the long career of Phish came to its definitive close (not once, but twice),
their excellent keyboard player, Page McConnell, was faced with the usual
problem: What to do now that he was a grown-up? His instrumental bravura
is, of course, a given (he's one of the few players working today who are
able to play both "classic" and "modern" instruments
very well, regardless of "style"); plus, with Phish he had been
a nice singer. There was a problem, though: his productivity as a composer
had never been something to shout about; hence, the fact that quite a few
writers expressed their uncertainty about his viability as a solo artist
supposed to be about to release a solo album.
doubtful writers had totally forgotten about the first album by Vida Blue.
Released in 2002, after Phish broke-up for the first time, the album had
not been greeted with much attention. Which was in some ways understandable,
given the fact that the highly exuberant and very prolific Trey Anastasio
was considered as the real torch-bearer of his (former) group. Though the
attention he received was just a fraction of the one given to Phish (in
a somewhat similar way to the David Gilmour/Pink Floyd usual ratio), Anastasio
did his best in a very unstable musical dimension. What about Vida Blue?
really don't know how this came into being, but McConnell started playing
with two excellent musicians who - very important, this - had a very different
musical approach than the one adopted by the rhythm section in Phish: Russell
Batiste was the drummer in the Funky Meters, while Oteil Burbridge (the
sticker on the CD obviously introducing him as a member of the Allman Brothers)
had played in a lot of different situations (he's also on Surrender To
The Air, the collective album released under Trey Anastasio's name in 1996).
On an album featuring instrumental jams and songs, pushed by a funky rhythm
section that's strong but also elastic and perfectly capable of playing
with finesse at the same time, McConnell found new life in those trusted
Fender Rhodes electric piano and Hohner Clavinet, coupled with a nice and
intelligent performance on synth (if I'm not mistaken, an Andromeda by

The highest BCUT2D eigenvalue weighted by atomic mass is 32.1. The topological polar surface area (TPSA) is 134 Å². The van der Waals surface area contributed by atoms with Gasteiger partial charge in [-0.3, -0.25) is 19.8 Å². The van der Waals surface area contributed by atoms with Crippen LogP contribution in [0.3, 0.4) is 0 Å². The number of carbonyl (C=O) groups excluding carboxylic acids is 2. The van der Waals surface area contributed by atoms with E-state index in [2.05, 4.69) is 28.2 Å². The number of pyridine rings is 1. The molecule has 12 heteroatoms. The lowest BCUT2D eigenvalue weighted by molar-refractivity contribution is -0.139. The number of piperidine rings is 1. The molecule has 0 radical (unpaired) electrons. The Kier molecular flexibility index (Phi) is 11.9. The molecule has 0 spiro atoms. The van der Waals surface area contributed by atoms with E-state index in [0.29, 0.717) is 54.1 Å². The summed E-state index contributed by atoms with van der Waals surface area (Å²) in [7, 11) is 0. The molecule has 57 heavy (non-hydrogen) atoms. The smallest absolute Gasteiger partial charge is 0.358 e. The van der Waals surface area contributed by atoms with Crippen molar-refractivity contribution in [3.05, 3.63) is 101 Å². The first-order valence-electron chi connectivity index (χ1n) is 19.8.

Alesis). The whole was not too far from Phish in their "space jam" mode,
but here everything sounded fresh and "modern" all the same;
also a few nice songs.
quite sorry I have to say that those who were skeptical were right. I don't
know what happened, so I can only guess: maybe the fact of having signed
a new record contract, the perception that "now's for real",
the impulse to be different from Phish but not too much, and too much studio
work on his own (owning a personal studio proving to be a double-edged
sword one more time) made some qualities appear that are not necessarily
among McConnell's best. Details will follow in a minute, but I'll anticipate
that the choice of musicians was not the best, given the results one can
is gonna happen now? McConnell is on tour in the United States, with a
line-up featuring Adam Zimmon on guitar (on the album he plays competently
but without much personality), Jared Slomoff on guitar, vocals and keyboards
(a former technical collaborator of Mike Gordon, he co-produced the album),
a bass player whose name I don't know, and Gabe Jarrett (Keith's son) on
drums. As it's to be expected for this kind of music, those concerts will
tighten the material, making it better. But provided things will turn out
for the best, the final result will be Phish, but not so fresh. Will it
be worth it? We'll see.
on his own, McConnell has created a large keyboard canvas where (in so
differently from Vida Blue, but just like Phish) piano and Hammond organ
are to the fore; the end result shows many traces of synthetic bass and
drum parts of great intelligence and quality. Maybe because he wanted to
sound different from Phish, here McConnell featured not much guitar (Anastasio
plays on just one track, and he's quite subdued, and impossible to recognize).
On some tracks, Mike Gordon plays bass, and Jon Fishman drums - but not
on the same tracks. A perverse choice, good Jim Keltner sounds absolutely
out of place, especially so when he plays as a team with Gordon (their
ideas about where to place accents could not be more different).
Of A Broken Heart is a nice opener, and Heavy Rotation is not bad, offering,
starting at about 4' (after an edit that sounds really brutal), a jam with
a nice piano and the absurd rhythms of the couple Keltner/Gordon. Maid
Marian is maybe the best song here, reminding this listener of Elton John
circa Tumbleweed Connection (an album that was very influenced by American
music - for instance, The Band - and which proved to be an influence itself
on a lot of American music - for instance, Bruce Hornsby and Ben Folds),
with a nice bridge. Close To Home is nothing special.
have a nice track, Runaway Bride, while the jam in Back In The Basement
has a good piano and the Keltner/Gordon rhythm section.
quite "classic rock", Rules I Don't Know is nice. Complex Wind
is the other very good track, with a synth playing flute and vibes parts,
and a nice melody. Everyone But Me is a nice good-bye.
© Beppe Colli 2007
CloudsandClocks.net | May 15, 2007